Wednesday, November 30, 2011

The Scary Art of Query Writing

Photo by Gabriella Fabbri
Let's face it, query writing can be scary. Most of us would much rather begin writing a new novel than boil down the one we just finished into a short, concise pitch. But if the rest of the world is to read that finished novel, you'll have to eventually jump off the query-writing high-dive.If you are standing on the edge, trying to muster up your courage, here's some advice to heed before you take that plunge:

1) KNOW WHAT YOUR BOOK IS - This seems obvious, right? After all you wrote the book, why wouldn't you know what it is? And yes, you know your story, but do you know what it is in the grand scheme of things, i.e. the market? You have to pull yourself back from your novel and really look at what your book is about, what type of book it is, who the audience is, what else is out there like it, how your book is different, and why people would want to read it. It is so important to figure this out before you begin the query process because if you don't know how to present what your book is in your query, you will most likely be targeting the wrong agents or editors. And if you get lucky and query the right person, she may not realize it based on your query because you haven't told her what she needs to know.


2) RESEARCH THE AGENT/EDITOR - Once you know what your book is, you can narrow down potential editors and agents who may want this type of book. Research possible matches for your genre, but don't stop there. Look at books you like and see who the agent or editor was, read blogs by agents or editors, and attend conferences. The more you know about an agent or editor, the better chance you have when writing that query. Why? Because the blanket approach to query-writing doesn't work. Just as authors prefer personalized rejections to form letter rejections, agents and editors want personalized queries. This doesn't mean you need to know the agent personally in order to query him or her. (However, if you DO have some personal connection, it is in your best interest to make that known in the first paragraph!) This simply means you need to know about that agent or editor. The more you know when you begin querying - what she likes to represent, who she represents, what she's written in her blog, her submission guidelines, etc - the better chance you have of not blowing that query.

3) TAILOR YOUR PITCH - Once you know about the agent or editor you are querying, you can tailor your pitch to him. By this I mean, highlight whatever your novel has that he wants - humor, drama, two-legged dogs, etc. Figure out what it is about your novel that will interest him. That's all the query is after all - a reason for an agent to read your first few pages.

4) STRUCTURE YOUR QUERY - Now that you have an idea of what your book is, what that agent wants, and how your novel fits what she wants, you should have a good idea of what to put in the query. You'll need to take that information and structure it into a business letter. And yes, this is a business letter. This is not the place for cutesy-cutesy gimmicks. The basic structure should go something like this:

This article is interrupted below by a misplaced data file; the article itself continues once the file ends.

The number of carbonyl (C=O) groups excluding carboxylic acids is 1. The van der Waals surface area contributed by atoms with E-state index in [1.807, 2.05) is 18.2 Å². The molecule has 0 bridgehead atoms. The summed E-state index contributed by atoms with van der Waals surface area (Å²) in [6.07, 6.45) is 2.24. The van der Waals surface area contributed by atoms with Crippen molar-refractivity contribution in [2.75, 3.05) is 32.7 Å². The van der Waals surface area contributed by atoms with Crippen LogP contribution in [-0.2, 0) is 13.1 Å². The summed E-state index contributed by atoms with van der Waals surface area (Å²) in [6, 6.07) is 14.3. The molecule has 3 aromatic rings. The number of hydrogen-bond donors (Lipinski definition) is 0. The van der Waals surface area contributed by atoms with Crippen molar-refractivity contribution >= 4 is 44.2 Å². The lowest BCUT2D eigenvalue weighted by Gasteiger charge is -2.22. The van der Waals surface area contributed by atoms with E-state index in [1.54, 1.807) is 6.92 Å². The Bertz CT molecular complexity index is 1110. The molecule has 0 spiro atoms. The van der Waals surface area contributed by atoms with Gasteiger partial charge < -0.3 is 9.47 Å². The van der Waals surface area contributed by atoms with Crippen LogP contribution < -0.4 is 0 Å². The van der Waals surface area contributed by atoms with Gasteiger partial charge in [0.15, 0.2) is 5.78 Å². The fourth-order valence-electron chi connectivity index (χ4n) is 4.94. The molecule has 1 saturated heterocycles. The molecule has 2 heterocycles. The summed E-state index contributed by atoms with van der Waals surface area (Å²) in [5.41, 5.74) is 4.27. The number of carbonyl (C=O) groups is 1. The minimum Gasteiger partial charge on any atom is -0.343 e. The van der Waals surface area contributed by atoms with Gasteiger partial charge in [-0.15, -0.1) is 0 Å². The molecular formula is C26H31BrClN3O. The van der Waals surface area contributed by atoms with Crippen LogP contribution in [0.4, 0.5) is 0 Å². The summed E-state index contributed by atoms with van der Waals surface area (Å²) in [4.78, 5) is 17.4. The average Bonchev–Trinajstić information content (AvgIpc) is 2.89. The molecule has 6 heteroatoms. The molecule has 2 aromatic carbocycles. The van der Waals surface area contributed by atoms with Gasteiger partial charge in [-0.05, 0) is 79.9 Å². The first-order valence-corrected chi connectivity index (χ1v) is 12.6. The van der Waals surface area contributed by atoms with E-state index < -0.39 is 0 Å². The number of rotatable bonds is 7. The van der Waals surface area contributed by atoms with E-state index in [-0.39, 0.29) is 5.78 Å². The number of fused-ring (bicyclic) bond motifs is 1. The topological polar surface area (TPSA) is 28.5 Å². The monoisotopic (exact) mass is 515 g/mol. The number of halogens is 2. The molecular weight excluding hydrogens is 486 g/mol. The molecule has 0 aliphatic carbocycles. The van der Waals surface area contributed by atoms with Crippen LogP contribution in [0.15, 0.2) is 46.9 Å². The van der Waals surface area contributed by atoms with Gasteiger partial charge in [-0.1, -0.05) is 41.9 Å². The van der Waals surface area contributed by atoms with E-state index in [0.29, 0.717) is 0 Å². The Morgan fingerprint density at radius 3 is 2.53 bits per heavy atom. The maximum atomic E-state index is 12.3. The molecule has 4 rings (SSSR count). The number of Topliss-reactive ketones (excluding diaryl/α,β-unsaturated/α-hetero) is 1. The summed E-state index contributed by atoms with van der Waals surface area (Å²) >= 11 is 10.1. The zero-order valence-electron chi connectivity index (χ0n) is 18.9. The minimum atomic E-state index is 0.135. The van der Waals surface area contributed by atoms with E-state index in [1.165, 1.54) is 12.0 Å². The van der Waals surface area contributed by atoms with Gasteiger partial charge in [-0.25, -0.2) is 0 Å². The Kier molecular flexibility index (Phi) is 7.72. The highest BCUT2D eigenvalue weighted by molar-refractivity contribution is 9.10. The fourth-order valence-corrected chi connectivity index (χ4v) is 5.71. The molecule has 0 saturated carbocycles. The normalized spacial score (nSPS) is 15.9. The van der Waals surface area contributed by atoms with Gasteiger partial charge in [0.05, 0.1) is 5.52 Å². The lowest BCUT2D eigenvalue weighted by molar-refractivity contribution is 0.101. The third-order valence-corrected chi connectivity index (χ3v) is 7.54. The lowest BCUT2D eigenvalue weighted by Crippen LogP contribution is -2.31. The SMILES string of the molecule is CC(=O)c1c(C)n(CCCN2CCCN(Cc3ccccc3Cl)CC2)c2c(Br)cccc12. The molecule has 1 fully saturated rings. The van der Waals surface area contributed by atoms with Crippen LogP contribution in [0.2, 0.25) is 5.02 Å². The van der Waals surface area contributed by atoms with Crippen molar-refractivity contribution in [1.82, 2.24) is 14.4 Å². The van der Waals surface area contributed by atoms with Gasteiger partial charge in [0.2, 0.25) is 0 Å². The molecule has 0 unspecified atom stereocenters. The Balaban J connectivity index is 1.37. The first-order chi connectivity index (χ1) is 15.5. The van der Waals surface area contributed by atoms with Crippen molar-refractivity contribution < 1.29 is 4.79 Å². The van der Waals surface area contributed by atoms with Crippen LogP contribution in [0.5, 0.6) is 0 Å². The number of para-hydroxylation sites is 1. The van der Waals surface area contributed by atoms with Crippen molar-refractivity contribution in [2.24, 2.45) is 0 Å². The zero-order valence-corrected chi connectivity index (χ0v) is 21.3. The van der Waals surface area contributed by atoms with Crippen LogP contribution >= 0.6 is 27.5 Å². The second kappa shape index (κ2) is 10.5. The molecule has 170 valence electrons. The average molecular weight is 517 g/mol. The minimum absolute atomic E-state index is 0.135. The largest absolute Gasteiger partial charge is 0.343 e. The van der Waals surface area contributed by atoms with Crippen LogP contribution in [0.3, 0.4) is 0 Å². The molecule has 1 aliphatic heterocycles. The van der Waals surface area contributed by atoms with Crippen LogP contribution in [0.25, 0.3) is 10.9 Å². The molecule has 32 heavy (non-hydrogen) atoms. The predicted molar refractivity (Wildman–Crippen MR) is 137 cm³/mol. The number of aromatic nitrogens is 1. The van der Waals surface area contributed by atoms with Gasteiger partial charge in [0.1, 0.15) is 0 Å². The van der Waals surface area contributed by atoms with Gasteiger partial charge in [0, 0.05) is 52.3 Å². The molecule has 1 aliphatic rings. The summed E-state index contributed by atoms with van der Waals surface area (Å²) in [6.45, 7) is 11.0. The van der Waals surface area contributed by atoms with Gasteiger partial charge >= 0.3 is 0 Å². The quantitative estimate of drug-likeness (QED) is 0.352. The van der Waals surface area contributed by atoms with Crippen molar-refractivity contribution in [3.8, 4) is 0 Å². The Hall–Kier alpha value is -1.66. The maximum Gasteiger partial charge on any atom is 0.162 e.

a) Paragraph One- This should be a very short paragraph saying why you are querying that agent, how you know of him, if you heard her at a conference, if you were referred by a client, etc. EXAMPLE: I met you at the XYZ conference in June. I am a huge fan of the Lolly Gag's series you represent and feel my humorous YA novel SHENANIGANS would be a great fit for you.
        b) Paragraph Two - This can sometimes be two paragraphs, but it must be a very tight and concise description of your novel. Here you will need to highlight the most intriguing aspects. It is a quick glimpse, so keep it short, but it must include all the important parts: genre, age-group, word count, and most importantly, the hook; what the premise is and what makes it stand apart from others in the genre.
        c) Paragraph Three - This should be a very short paragraph about yourself. DO NOT say you have written a ton of other novels unless they have been published; DO NOT say your kids or students or grandma loved this book; DO NOT say this is the first version of the book (if it is, you should not be querying yet). DO say if you have an expertise that is pertinent to your novel (i.e. you are a former astronaut and the book takes place on a shuttle headed into space). DO mention any awards the novel won if it is a well-known organization giving the award (like Writer's Digest or SCBWI). DO include your education or professional background if it is important to your profession as a writer (MFA; former journalist, etc.)

Hope that helps you take the plunge! If you are still sitting on the edge afraid to get your feet wet though, try this link to my awesome agent, Jill Corcoran's website where she shares a ton of advice and other links to great query-letter info.

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What if a classmate went missing right after you fought with her at a party and she was later found dead? What if you couldn't remember anything after that fight? Not even how you got home? Would you tell the police the truth? Or would you lie about what you remember until you could find out what really happened that night?

16-year-old Roswell Hart finds herself in this very predicament in Laura Ellen's YA thriller, BLIND SPOT (Fall 2012, Houghton Mifflin Harcourt)

1 comment:

  1. Wow!! This is everything you've always wanted to know about query writing but were afraid to ask!! Fantastic post, Laura!

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